In the Glorious Mysteries we again meet the venerable Patriarch. He was, without doubt, among the number of privileged souls who accompanied the soul of Christ on the morning of the Resurrection. The triumph of Jesus was also the triumph of Joseph. On Ascension Thursday the foster-father rose gloriously with his Son. Now that our Savior sits on His throne as King and as Judge, He confides the care of His Church to him, to whose care He also was confided during His life here on earth. In congratulating Our Savior on His glorious entrance into heaven, let us congratulate Joseph who was associated with Him. When we meditate in the last Mysteries on the glories of Mary, we can also recall Joseph’s part therein. In offering our praise and homage to the Queen of the Church, let us not forget her spouse, who is its patron and protector. The Glorious Mysteries, therefore, reveal to us the influence exercised by Joseph over the universal Church.

The Church was instituted primarily for the purpose of perpetuating the Incarnation down the centuries. The Church is the necessary extension and prolongation of the Incarnation. The Christian family is the continuation of the family at Nazareth. Therefore Joseph’s position with regard to the Church and the Christian family must be analogous to the part played by him in the Mystery of the Incarnation. He was guardian and protector of the Holy Family at Nazareth, he is now guardian and protector of Christendom. The Church has solemnly acknowledged this office of the Holy Patriarch. We may mention here that a Dominican religious, Fr. Lataste, offered his life for the intention that St. Joseph might be declared Patron of the Church; the sacrifice and death of the generous victim were accepted, and shortly afterwards the decree of Pope Pius IX declared St. Joseph Patron of the Universal Church. St. Joseph, then, is Patron of the Universal Church which means that as our intercessor he can obtain every grace and favor for us in whatever state of life we may be placed.
We all know the celebrated words of St. Teresa: The Most High grants favors to His Saints to succor us in particular cases only; but I know from experience that St. Joseph has the power of helping everyone, without exception, in afflictions and trials of every kind. We have shown how all our spiritual goods come to us through Jesus and Mary: from Jesus, the source and fountain of grace; from Mary, the channel through which they flow. But Joseph has certain rights over these two. The bonds which formerly united the Holy Family on earth are not destroyed but rather consecrated in Heaven. You are mine; and both can still answer: yes, we are yours. Therefore he is able, in a sense, to command them. But Jesus and Mary do not wait to hear his request; they anticipate his wishes and all the favors he desires for his privileged children are immediately granted.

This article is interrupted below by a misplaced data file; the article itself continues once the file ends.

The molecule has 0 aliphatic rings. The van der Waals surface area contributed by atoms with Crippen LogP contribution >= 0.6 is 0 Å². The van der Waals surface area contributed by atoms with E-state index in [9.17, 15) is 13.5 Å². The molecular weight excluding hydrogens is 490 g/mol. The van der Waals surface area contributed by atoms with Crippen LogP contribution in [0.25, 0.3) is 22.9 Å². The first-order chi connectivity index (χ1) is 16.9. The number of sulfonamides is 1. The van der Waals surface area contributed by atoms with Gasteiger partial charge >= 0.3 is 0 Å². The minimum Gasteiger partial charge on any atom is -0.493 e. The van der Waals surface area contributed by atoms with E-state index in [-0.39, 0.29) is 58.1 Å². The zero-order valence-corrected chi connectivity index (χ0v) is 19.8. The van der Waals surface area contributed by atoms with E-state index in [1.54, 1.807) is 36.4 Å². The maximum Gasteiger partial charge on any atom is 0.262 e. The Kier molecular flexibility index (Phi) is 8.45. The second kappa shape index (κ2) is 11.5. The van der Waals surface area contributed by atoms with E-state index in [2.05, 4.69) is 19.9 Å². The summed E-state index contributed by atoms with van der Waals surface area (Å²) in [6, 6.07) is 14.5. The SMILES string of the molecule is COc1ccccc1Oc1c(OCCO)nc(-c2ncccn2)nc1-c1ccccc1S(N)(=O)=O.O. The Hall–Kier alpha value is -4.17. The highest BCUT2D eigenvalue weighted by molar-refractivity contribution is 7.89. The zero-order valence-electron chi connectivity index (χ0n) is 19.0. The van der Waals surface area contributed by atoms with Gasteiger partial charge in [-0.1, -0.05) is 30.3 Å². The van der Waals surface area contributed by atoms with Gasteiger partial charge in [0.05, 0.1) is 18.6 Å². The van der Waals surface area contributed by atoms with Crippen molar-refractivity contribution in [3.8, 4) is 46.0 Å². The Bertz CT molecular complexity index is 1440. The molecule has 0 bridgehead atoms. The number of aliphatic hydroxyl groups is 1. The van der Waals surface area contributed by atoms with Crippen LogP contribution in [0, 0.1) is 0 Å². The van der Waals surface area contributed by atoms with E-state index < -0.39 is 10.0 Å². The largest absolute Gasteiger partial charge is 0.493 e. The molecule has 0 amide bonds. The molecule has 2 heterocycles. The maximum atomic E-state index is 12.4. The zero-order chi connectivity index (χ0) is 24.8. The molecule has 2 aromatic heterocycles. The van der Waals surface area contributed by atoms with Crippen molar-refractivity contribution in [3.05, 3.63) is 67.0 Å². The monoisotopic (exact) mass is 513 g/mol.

By reason of his influence with the King and Queen of Heaven, Joseph may be called the chancellor of the divine finances, the distributor of God’s treasures, both spiritual and temporal. A religious Community in America invoked the intercession of St. Joseph to obtain a sum of money necessary for the building of an establishment for the relief of the poor. One of the Sisters composed a hymn in honor of the saint which the old people sang each evening at night prayers. At the end of the novena they received a generous sum of money from a benefactor; and inspired with greater confidence they continued their prayers until finally the saint graciously obtained for them double the required amount.

A Christian family threatened with an unjust lawsuit made a novena to St. Joseph, at the end of which the plaintiff himself came forward offering to stop the proceedings and defray all the costs.
But it is above all as our intercessor in spiritual matters that Joseph shows himself to be our powerful advocate. How many grateful mothers attribute the conversion of a husband or a son to the venerable Patriarch?

Final perseverance and the grace of a happy death is assuredly the grace of graces. The most dreadful of thoughts is the reflection: shall I be saved, shall I be damned? We cannot say; but Joseph, who breathed his last breath in the arms of Jesus and Mary, will obtain this grace of graces for his devoted clients.

The following story used to be related by St. Vincent Ferrer. A pious merchant was accustomed to entertain once a year three poor people in honor of the Holy Family at Nazareth. When his last hour drew nigh, Jesus, Mary and Joseph appeared at his death bed and saluted him with these words of love: During your life you received us yearly into your dwelling, today we will receive you into our heavenly home. Would that we should receive such an invitation in the hour of agony. Let us not fail to ask from St. Joseph the gift of final perseverance.

St. Joseph, then, is protector, friend and model of people of every condition and every state of life, in all their difficulties. He, who sheltered the Infant Jesus under his mantle, is the patron of childhood. He, who worked as a carpenter, is the patron saint of the working classes. The head of the Holy Family at Nazareth is the patron of all Christian families throughout the world. He is the exemplar of virgins; he was espoused to a virgin mother, and was foster-father to a virgin God. He, who led Jesus to men and defended Him against the attacks of His enemies, is the patron of priests who also have this mission entrusted to them. Joseph tasted the cup of bitterness during his life and is patron of the afflicted, the sorrowing and the suffering. He is patron of exiles having once being forced to fly from his own native land.

Since this, in brief, is the mission which Jesus Christ confided to His foster-father on Ascension Day, we see how meditation on the Rosary can truly be a meditation on St. Joseph.

Leo XIII rightly understood that the guardian of the Holy Family must necessarily enter into the Mysteries of the Rosary and for that reason decreed that during the month of October, Joseph, the spouse of Mary, should be invoked immediately after the Immaculate Virgin and a prayer in honor of St. Joseph be added to the end of the Rosary.

Let us not separate those whom God has united. In future, when reciting the Rosary, let us unite in our minds and hearts the three names of Jesus, Mary and Joseph.